Legal Department

The RHJ Legal Department is dedicated to educating and informing property managers, multifamily executives, on-site managers, landlords, real estate investors, apartment maintenance staff and other industry professionals about Fair Housing, Section 8, landlords tenant laws and other real estate laws on a local and national level.

fair housing section 8 landlord tenant law
Mon
30
Jul
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Portland Requires Landlords List Rental Properties In Annual Business Tax Filings

Portland Requires Landlords List Rental Properties In Annual Business Tax Filings

Portland landlords will be required to register the addresses of all rental properties for a citywide database beginning with the 2018 tax year, the City Council voted.

“A rental registration system will benefit current and potential tenants by giving the city access to real-time data, which will help direct policies to better address Portland’s housing crisis,” said Mayor Ted Wheeler in a press release. The program, called the Residential Rental Registration Program, also allows for routine health and safety inspections of leased properties.

“Quality data in our rental system is something that tenants and landlords have been asking for,” Wheeler told Oregon Public Broadcasting.

Tue
24
Jul
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Sexual Harassment In Housing Target Of New HUD And Justice Department Campaign

Sexual Harassment In Housing Target Of New HUD And Justice Department Campaign

The U.S. Department of Housing and Urban Development (HUD) and the U.S. Department of Justice (DOJ) have released a new video to raise awareness of sexual harassment in housing and to reach persons who are victimized by it, according to a release.

 To enhance the effectiveness of the campaign, HUD enlisted the assistance of victims to share their experiences and help convey the message that sexual harassment in housing is against the law. Watch the public service announcement (PSA).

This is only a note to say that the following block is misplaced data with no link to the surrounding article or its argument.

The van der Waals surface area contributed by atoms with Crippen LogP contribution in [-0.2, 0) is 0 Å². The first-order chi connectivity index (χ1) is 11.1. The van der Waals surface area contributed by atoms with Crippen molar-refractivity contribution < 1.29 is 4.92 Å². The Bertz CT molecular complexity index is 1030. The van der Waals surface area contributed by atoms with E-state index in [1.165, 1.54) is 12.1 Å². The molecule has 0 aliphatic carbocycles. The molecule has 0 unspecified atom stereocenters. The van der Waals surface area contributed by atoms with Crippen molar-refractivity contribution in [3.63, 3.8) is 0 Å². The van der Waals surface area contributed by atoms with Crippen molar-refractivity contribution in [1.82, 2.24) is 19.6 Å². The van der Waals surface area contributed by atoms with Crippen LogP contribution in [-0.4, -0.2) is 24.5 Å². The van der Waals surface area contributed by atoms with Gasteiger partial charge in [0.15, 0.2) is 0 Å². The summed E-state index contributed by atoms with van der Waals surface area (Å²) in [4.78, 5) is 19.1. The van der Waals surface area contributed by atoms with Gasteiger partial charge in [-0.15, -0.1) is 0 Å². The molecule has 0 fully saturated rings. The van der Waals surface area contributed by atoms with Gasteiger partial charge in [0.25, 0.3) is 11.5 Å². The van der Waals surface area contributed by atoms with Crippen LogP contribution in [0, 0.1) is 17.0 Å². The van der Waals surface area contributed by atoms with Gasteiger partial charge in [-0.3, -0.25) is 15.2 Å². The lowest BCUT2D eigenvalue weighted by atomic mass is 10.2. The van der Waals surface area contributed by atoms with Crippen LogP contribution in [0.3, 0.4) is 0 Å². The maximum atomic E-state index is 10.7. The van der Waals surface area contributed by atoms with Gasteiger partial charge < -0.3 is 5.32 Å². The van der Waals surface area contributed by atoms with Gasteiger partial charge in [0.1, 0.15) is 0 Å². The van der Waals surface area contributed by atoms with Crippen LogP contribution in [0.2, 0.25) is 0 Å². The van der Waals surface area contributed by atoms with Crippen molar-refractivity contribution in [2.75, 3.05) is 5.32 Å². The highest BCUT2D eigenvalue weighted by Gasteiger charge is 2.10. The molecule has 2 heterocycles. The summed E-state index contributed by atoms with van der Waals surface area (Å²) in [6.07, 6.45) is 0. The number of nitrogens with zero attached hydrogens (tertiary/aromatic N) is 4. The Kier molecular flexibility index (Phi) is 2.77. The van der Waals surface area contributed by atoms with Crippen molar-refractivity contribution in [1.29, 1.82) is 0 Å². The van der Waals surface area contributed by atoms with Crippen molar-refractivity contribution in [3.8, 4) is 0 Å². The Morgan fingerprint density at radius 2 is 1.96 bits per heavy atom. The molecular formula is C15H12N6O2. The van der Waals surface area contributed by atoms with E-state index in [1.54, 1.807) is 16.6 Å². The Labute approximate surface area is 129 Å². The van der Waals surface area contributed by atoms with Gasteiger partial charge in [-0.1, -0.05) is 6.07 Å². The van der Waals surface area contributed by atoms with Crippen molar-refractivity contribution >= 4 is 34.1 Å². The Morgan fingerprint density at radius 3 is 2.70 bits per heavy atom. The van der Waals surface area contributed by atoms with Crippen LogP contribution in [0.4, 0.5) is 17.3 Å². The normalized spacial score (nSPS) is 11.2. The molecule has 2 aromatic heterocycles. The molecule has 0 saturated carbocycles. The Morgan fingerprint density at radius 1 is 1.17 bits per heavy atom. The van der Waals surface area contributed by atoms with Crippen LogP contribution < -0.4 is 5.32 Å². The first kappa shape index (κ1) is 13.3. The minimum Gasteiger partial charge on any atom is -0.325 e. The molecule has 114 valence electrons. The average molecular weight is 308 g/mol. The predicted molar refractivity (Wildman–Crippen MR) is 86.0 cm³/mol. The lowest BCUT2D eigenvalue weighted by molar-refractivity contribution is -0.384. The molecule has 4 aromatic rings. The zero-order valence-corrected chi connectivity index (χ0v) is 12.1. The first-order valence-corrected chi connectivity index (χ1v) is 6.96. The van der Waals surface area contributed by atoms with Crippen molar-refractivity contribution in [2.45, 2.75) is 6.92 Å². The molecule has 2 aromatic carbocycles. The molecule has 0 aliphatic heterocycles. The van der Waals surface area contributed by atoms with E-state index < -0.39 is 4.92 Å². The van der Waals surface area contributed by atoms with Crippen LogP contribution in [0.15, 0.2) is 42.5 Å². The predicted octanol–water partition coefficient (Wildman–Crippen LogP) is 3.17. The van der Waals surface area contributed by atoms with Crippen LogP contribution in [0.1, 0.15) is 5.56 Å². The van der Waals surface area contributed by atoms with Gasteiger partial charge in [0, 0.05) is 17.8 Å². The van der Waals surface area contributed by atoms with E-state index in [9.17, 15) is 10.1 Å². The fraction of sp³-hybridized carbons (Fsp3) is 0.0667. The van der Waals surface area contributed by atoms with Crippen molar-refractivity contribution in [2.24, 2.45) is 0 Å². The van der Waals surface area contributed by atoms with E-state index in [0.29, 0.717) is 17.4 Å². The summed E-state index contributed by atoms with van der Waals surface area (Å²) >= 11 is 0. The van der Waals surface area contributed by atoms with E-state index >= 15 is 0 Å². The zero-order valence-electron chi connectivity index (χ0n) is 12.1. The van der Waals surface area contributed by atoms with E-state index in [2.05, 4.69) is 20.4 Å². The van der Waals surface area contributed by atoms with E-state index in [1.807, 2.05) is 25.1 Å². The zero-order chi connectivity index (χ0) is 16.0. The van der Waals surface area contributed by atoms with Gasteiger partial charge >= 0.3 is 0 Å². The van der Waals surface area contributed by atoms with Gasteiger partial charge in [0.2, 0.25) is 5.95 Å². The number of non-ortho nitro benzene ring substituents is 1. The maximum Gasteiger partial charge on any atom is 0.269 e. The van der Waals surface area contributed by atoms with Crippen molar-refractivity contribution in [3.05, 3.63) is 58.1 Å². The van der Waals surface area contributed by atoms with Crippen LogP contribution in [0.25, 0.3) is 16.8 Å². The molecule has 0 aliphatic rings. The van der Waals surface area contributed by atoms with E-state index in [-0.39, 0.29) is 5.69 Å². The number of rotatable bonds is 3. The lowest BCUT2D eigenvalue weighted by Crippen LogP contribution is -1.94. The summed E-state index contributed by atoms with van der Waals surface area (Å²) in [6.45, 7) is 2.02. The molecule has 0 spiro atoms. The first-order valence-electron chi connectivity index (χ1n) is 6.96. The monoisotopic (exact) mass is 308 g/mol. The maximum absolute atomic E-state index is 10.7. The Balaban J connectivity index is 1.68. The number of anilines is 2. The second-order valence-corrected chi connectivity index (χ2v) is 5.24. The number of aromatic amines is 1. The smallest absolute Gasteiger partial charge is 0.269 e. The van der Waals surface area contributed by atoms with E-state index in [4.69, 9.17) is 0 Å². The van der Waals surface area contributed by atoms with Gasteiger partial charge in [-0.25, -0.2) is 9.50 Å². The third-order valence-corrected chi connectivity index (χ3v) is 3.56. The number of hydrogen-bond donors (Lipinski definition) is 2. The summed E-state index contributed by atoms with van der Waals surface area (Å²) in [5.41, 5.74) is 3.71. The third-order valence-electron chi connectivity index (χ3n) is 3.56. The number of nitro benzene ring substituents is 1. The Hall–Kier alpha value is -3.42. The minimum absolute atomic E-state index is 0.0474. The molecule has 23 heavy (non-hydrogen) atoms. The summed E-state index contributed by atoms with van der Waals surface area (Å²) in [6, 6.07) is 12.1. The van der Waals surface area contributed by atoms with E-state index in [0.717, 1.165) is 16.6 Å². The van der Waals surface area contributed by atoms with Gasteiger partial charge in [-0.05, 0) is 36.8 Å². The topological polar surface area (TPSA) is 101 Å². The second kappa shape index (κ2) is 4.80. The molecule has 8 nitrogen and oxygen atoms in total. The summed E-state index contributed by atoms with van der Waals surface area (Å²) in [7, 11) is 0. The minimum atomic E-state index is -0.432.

The video features three victims of sexual harassment in housing who challenged their mistreatment in lawsuits brought by HUD under the Fair Housing Act. These women share their stories of abuse and the impact the experience they had on their lives.

Mon
16
Jul
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Florida Court Allows Apartment Company To Pursue Airbnb Claims

Florida Court Allows Apartment Company To Pursue Airbnb Claims

A Florida court has cleared the way for subsidiaries of Apartment Investment And Management Company (Aimco) to pursue claims against the short-term rental giant Airbnb which has intentionally brokered unauthorized short-term rentals at Aimco communities, according to a release.

"The court decisions this week allow us to continue with our case and affirm that Airbnb can be held accountable for the illegal short-term rental activities it knowingly promotes at our communities," Aimco Spokesperson Cindy Lempke, said in the release.

 "Our residents deserve to know their neighbors and to live in a safe, peaceful environment without the disruption of transient vacationers whom Airbnb continues to send to our communities." 

The Miami-Dade 11th Circuit Court this week denied Airbnb's multiple motions to dismiss the lawsuit launched by three Aimco subsidiaries.

Tue
10
Jul
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Broad Coalition Supports Aimco Lawsuit Against Airbnb

Broad Coalition Supports Aimco Lawsuit Against Airbnb

Multifamily industry organizations, municipal and county government, neighborhoods, hotels and lodging, and homeowners' associations have filed briefs in support of Apartment Investment and Management Company’s (Aimco) lawsuit in California to hold Airbnb legally accountable for brokering and promoting illegal short-term rentals, according to a release.

In June Aimco filed its own Ninth Circuit brief in its appeal of a December 2017 U.S. District Court ruling that the federal Communications Decency Act (CDA) grants Airbnb "immunity" from liability for its brokering of illegal short-term rentals at Aimco's apartment communities.

Wed
27
Jun
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HUD Warns California Landlords For Failing To Comply With Lead Regulations

HUD Warns California Landlords For Failing To Comply With Lead Regulations

The U. S. Department of Housing and Urban development has issued notices of violations against the owners of eight HUD-assisted properties throughout California for violations of HUD’s lead safety rules and regulations, according to a release.

"Landlords have a responsibility to ensure the homes they rent to their tenants are safe and healthy places to live," HUD Secretary Ben Carson said in the release.